Author Topic: Qing money tree  (Read 449 times)

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Online Figleaf

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Qing money tree
« on: November 29, 2019, 10:23:38 AM »
Spotted in the reserve (!) of the Mint museum in Paris. Era Kangxi (Sh√®ngzǔ), Beijing (Ministry of Finance) mint. In view of the decorations, this is likely to be a ceremonial or gift item, symbolically wishing wealth upon the receiver. A traditional Chinese wish is "health, wealth and happiness".

Peter
An unidentified coin is a piece of metal. An identified coin is a piece of history.

Offline scorpio

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Re: Qing money tree
« Reply #1 on: December 27, 2019, 11:28:53 PM »
Here is an interesting article from the website of Gary Ashkenazy - 'Primal Trek' - featuring further information of  the Chinese Money Trees:-

  Chinese Money Trees

Online Figleaf

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Re: Qing money tree
« Reply #2 on: December 28, 2019, 04:40:15 AM »
Thank you, Scorpio. Indeed, there is a pretty straight connection between luck and money trees and between money trees and the traditional production method of cash coins. The story Ashkenazy mentions, where sweat and blood play a role is an outlier.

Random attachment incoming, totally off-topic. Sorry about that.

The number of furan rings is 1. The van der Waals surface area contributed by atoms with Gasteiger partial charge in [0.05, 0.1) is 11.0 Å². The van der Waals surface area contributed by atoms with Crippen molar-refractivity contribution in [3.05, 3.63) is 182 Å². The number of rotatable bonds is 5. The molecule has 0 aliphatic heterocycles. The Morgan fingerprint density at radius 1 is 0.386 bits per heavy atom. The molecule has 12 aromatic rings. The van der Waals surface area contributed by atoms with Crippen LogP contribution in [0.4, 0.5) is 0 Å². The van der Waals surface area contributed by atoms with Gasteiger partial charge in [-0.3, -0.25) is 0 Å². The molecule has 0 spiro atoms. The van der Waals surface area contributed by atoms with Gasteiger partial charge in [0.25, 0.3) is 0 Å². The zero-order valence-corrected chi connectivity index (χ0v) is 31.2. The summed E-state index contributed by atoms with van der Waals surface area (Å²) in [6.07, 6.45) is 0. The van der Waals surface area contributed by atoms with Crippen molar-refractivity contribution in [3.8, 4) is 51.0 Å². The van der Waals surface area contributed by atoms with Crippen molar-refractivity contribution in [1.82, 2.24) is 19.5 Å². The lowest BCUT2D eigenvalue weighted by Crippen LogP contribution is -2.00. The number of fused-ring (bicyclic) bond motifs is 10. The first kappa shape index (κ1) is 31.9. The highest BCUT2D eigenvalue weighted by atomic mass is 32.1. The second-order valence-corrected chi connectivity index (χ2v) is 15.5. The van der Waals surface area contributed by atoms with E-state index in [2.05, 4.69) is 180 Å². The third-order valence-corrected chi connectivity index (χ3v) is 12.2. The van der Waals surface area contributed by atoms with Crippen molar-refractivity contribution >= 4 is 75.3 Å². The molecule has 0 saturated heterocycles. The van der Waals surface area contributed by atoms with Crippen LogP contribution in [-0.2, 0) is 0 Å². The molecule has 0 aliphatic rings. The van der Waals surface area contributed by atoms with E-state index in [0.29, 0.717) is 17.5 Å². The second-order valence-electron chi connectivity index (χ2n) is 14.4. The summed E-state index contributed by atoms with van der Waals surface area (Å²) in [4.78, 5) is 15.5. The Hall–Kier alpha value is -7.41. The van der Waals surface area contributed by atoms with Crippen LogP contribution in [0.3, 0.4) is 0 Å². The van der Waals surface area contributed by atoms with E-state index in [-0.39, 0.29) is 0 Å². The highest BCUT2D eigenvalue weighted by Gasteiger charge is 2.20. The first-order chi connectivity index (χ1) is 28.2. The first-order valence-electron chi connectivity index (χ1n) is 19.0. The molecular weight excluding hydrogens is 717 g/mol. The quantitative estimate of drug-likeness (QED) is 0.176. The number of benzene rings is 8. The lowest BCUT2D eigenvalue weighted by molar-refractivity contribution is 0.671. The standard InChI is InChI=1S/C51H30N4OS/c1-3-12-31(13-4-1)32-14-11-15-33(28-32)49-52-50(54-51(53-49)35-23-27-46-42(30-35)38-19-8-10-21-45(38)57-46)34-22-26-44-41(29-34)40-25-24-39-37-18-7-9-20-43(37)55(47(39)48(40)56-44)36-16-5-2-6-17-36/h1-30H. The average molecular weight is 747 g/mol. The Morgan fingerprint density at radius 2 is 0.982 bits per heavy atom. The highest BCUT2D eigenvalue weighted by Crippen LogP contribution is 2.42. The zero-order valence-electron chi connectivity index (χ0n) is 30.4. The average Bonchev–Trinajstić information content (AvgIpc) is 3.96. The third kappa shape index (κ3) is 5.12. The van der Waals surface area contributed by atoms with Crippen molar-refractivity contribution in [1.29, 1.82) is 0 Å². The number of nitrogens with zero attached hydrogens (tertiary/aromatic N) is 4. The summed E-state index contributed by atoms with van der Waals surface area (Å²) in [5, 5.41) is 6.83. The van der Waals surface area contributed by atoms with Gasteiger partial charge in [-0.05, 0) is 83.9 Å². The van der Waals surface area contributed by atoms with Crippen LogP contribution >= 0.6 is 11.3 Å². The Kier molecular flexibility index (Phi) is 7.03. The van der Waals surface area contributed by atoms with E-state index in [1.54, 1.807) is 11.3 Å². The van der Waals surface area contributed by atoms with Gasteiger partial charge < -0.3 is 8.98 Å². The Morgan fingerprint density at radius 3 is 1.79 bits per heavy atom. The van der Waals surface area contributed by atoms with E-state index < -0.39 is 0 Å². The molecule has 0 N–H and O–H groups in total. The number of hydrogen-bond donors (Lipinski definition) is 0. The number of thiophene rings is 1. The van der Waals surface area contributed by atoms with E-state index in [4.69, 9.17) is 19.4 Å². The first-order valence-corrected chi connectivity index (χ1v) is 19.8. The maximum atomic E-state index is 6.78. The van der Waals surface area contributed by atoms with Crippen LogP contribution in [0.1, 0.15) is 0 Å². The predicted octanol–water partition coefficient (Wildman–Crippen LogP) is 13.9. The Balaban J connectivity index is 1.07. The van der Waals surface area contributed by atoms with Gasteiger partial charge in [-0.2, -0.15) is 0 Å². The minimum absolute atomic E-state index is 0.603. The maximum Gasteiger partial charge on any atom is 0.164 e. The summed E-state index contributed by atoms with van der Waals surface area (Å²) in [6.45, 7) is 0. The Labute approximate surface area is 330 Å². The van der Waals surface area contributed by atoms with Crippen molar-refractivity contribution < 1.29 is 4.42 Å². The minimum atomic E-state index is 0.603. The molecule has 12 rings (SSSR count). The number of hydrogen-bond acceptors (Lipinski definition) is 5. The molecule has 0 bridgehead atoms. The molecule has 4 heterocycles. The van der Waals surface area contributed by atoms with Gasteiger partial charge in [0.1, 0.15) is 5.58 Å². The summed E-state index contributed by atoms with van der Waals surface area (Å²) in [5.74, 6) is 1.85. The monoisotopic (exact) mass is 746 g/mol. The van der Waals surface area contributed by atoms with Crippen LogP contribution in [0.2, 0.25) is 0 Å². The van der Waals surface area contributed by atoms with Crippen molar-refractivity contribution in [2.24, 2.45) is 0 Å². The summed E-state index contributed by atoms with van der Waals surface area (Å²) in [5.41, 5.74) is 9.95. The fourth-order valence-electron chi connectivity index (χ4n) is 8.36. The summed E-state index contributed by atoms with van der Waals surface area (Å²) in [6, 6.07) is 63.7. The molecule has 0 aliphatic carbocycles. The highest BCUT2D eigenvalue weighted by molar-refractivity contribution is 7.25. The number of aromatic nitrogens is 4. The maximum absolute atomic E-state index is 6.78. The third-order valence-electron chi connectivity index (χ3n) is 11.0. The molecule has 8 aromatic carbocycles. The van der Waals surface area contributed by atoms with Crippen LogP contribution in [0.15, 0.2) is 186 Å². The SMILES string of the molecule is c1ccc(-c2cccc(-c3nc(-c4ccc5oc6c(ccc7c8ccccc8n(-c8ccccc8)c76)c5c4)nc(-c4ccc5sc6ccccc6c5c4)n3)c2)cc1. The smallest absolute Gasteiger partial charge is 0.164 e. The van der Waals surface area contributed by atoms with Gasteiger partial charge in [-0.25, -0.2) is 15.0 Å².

The gift (this certainly wasn't the way real coins would come out of a mould) pictured above may have served as a way to show how lucky (= favoured by the gods) the giver was or it may have been a symbolic gift of luck or both. As I think the coins are real, it may even have served as a way to show the power of the giver, who has convinced the mint to produce this ornate gift.

Ashkenazy is quite correct to say that symbolic money trees look less like cash casts and more like art objects. However, the object above is art object at both ends and routine cash cast in-between. The coins looked perfectly good to me. It is thereby an illustration of my argument that the borderline between what Ashkenazy calls coin trees and money trees is so unsharp, that the distinction is not very informative.

Peter
An unidentified coin is a piece of metal. An identified coin is a piece of history.